£199.99 £139.99 for one year of Unlimited learning. Offer ends on 14 November 2022 at 23:59 (UTC). T&Cs apply

Find out more
Yours or mine? Personal pronouns in UI design - FutureLearn
Skip main navigation

“Your courses” or “My courses”? Making personal pronouns consistent in the FutureLearn user interface

If you’ve signed in to FutureLearn recently, you’ll notice that what were your “My courses” are now “Your courses”. Our Interaction Designer Alla Kholmatova explains the thinking behind this user interface (UI) change.

There have been a number of discussions in the UX and design community about using personal pronouns in UI copy. For example, should the interface refer to the user as “your” or “my” when talking about the user’s side of the interface – should it be “My profile” or “Your profile”, “My settings” or “Your settings”?

Why use a personal pronoun in the first place?

In many cases, it’s obvious who an object of the interface belongs to, so a personal pronoun is not needed.

However, adding a pronoun is helpful when differentiating between the content that’s under the user’s control and other content – for example, the user’s photos and everyone else’s photos, or the user’s profile (which they can update or add a photo to) and other users’ profiles.

Choosing between “your” and “my”

So in those instances when a pronoun is helpful, which one should you choose?

On the one hand, we want to make users feel like the interface is their possession, so we could use “my” to make them feel more in control. But something about “My profile” feels artificial or maybe even patronising. It can also make writing copy quite awkward.

When writing copy it’s considered good practice to refer to a screen or page exactly by its title. So if your screen is titled “My account”, in theory the copy about it should say “Go to your My account”. Even though it sounds awkward, that’s exactly how we often had to write copy on FutureLearn:

Awkward copy
Example of awkward copy on FutureLearn

This can lead to all kinds of inconsistencies with personal pronoun usage, and is something we’ve seen on other sites, as well as FutureLearn.

Examples of copy inconsistencies on Google Plus

The interface as two-way communication

The consensus in the design community is that it should be “your stuff”, not “my”. This is because design is, first and foremost, about communication – communication between the people behind the application and its users. The interface is the medium for this communication.

When we’re communicating to the user

When we, as designers, try to communicate something to the user, we should use “you”. For example, “Here’s your profile”, “Here are your settings” or “Here are your stories”:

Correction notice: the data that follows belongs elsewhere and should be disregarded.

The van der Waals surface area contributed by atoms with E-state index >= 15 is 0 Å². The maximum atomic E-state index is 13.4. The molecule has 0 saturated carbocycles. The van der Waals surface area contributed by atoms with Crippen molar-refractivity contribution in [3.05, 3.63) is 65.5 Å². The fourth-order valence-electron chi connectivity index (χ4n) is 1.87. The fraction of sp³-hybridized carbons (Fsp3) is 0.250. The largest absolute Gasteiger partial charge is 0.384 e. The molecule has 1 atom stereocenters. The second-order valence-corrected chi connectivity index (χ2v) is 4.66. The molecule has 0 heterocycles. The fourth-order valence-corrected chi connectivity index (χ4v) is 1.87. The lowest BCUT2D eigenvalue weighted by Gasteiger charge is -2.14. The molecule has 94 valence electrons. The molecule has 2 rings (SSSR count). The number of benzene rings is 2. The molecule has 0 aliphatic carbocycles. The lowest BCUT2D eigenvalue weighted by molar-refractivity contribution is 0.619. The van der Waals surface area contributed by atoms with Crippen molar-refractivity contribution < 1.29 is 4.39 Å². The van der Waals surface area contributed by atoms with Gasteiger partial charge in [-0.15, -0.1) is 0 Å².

Personal pronoun used appropriately on Medium

When the user is communicating to us

But if the user is communicating something to us, we use “my”. For example: “Email me when I have a new follower”.

"Email me" on FutureLearn
Email settings on FutureLearn

Viewing the interface as two-way communication can help to guide design decisions and resolve copy inconsistencies, like the recent changes we’ve made to the FutureLearn UI.

When we’re communicating to you where your courses or profile are, we now use “your”. But when you’re telling us what to do – like the email settings above – we stick with “my” or “me”.

Now we’ve made sure the use of personal pronouns is consistent on FutureLearn, we hope you enjoy Your courses (not your My courses)!

Want to know more about the way we approach UI design at FutureLearn? Read more of Alla’s postsInterested in joining our design team? We’re hiring designers.

FutureLearn - Learning For Life

Our purpose is to transform access to education.

We offer a diverse selection of courses from leading universities and cultural institutions from around the world. These are delivered one step at a time, and are accessible on mobile, tablet and desktop, so you can fit learning around your life.

We believe learning should be an enjoyable, social experience, so our courses offer the opportunity to discuss what you’re learning with others as you go, helping you make fresh discoveries and form new ideas.
You can unlock new opportunities with unlimited access to hundreds of online short courses for a year by subscribing to our Unlimited package. Build your knowledge with top universities and organisations.

Learn more about how FutureLearn is transforming access to education

Related stories on FutureLearn